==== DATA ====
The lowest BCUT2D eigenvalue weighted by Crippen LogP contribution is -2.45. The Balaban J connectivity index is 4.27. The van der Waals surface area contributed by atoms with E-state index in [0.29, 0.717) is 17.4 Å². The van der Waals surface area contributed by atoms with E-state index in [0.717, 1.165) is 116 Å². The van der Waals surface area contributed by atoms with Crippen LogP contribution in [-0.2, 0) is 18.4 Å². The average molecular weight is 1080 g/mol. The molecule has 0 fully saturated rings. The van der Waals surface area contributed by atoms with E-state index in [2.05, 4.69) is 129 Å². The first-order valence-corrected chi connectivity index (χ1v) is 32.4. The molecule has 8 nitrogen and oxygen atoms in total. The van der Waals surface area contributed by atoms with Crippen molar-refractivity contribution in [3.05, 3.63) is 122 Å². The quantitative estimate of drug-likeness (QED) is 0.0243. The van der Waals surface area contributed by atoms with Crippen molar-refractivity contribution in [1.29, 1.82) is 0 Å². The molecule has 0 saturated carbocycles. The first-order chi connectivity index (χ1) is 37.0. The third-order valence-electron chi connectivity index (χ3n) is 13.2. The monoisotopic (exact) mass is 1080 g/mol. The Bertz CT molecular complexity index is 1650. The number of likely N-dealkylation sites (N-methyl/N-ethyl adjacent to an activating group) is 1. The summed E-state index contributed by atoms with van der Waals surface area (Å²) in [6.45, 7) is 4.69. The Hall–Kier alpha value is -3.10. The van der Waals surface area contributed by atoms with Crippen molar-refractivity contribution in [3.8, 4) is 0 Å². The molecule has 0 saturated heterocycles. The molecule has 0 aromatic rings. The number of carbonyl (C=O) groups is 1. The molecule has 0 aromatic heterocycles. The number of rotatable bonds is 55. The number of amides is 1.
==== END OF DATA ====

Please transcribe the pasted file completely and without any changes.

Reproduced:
The lowest BCUT2D eigenvalue weighted by Crippen LogP contribution is -2.45. The Balaban J connectivity index is 4.27. The van der Waals surface area contributed by atoms with E-state index in [0.29, 0.717) is 17.4 Å². The van der Waals surface area contributed by atoms with E-state index in [0.717, 1.165) is 116 Å². The van der Waals surface area contributed by atoms with Crippen LogP contribution in [-0.2, 0) is 18.4 Å². The average molecular weight is 1080 g/mol. The molecule has 0 fully saturated rings. The van der Waals surface area contributed by atoms with E-state index in [2.05, 4.69) is 129 Å². The first-order valence-corrected chi connectivity index (χ1v) is 32.4. The molecule has 8 nitrogen and oxygen atoms in total. The van der Waals surface area contributed by atoms with Crippen molar-refractivity contribution in [3.05, 3.63) is 122 Å². The quantitative estimate of drug-likeness (QED) is 0.0243. The van der Waals surface area contributed by atoms with Crippen molar-refractivity contribution in [1.29, 1.82) is 0 Å². The molecule has 0 saturated carbocycles. The first-order chi connectivity index (χ1) is 37.0. The third-order valence-electron chi connectivity index (χ3n) is 13.2. The monoisotopic (exact) mass is 1080 g/mol. The Bertz CT molecular complexity index is 1650. The number of likely N-dealkylation sites (N-methyl/N-ethyl adjacent to an activating group) is 1. The summed E-state index contributed by atoms with van der Waals surface area (Å²) in [6.45, 7) is 4.69. The Hall–Kier alpha value is -3.10. The van der Waals surface area contributed by atoms with Crippen molar-refractivity contribution in [3.8, 4) is 0 Å². The molecule has 0 saturated heterocycles. The molecule has 0 aromatic rings. The number of carbonyl (C=O) groups is 1. The molecule has 0 aromatic heterocycles. The number of rotatable bonds is 55. The number of amides is 1.